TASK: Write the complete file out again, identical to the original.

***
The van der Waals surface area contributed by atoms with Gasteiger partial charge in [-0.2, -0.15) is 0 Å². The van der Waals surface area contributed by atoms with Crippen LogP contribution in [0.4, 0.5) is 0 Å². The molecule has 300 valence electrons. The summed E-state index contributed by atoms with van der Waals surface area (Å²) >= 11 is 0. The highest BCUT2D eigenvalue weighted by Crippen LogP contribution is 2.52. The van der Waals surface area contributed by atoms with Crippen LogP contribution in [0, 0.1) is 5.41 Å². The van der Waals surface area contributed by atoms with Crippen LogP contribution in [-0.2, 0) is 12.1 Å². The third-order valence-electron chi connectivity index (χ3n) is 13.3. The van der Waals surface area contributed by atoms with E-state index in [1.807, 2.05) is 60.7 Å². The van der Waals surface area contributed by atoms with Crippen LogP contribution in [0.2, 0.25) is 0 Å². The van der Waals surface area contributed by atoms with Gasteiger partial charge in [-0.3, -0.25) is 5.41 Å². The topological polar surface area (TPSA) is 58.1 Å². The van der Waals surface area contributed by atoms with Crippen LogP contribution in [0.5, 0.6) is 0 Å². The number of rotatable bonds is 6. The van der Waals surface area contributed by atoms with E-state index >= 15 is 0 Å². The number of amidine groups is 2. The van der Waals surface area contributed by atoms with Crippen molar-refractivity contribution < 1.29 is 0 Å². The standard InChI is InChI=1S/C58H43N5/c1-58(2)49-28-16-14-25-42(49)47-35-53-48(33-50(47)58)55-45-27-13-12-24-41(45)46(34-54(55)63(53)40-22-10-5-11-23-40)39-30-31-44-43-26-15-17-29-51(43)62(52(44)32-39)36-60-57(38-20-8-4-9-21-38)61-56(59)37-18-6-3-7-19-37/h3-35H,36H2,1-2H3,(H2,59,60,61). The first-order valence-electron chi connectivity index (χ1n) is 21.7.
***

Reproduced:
The van der Waals surface area contributed by atoms with Gasteiger partial charge in [-0.2, -0.15) is 0 Å². The van der Waals surface area contributed by atoms with Crippen LogP contribution in [0.4, 0.5) is 0 Å². The molecule has 300 valence electrons. The summed E-state index contributed by atoms with van der Waals surface area (Å²) >= 11 is 0. The highest BCUT2D eigenvalue weighted by Crippen LogP contribution is 2.52. The van der Waals surface area contributed by atoms with Crippen LogP contribution in [0, 0.1) is 5.41 Å². The van der Waals surface area contributed by atoms with Crippen LogP contribution in [-0.2, 0) is 12.1 Å². The third-order valence-electron chi connectivity index (χ3n) is 13.3. The van der Waals surface area contributed by atoms with E-state index in [1.807, 2.05) is 60.7 Å². The van der Waals surface area contributed by atoms with Crippen LogP contribution in [0.2, 0.25) is 0 Å². The van der Waals surface area contributed by atoms with Gasteiger partial charge in [-0.3, -0.25) is 5.41 Å². The topological polar surface area (TPSA) is 58.1 Å². The van der Waals surface area contributed by atoms with Crippen LogP contribution in [0.5, 0.6) is 0 Å². The number of rotatable bonds is 6. The van der Waals surface area contributed by atoms with E-state index >= 15 is 0 Å². The number of amidine groups is 2. The van der Waals surface area contributed by atoms with Crippen molar-refractivity contribution < 1.29 is 0 Å². The standard InChI is InChI=1S/C58H43N5/c1-58(2)49-28-16-14-25-42(49)47-35-53-48(33-50(47)58)55-45-27-13-12-24-41(45)46(34-54(55)63(53)40-22-10-5-11-23-40)39-30-31-44-43-26-15-17-29-51(43)62(52(44)32-39)36-60-57(38-20-8-4-9-21-38)61-56(59)37-18-6-3-7-19-37/h3-35H,36H2,1-2H3,(H2,59,60,61). The first-order valence-electron chi connectivity index (χ1n) is 21.7.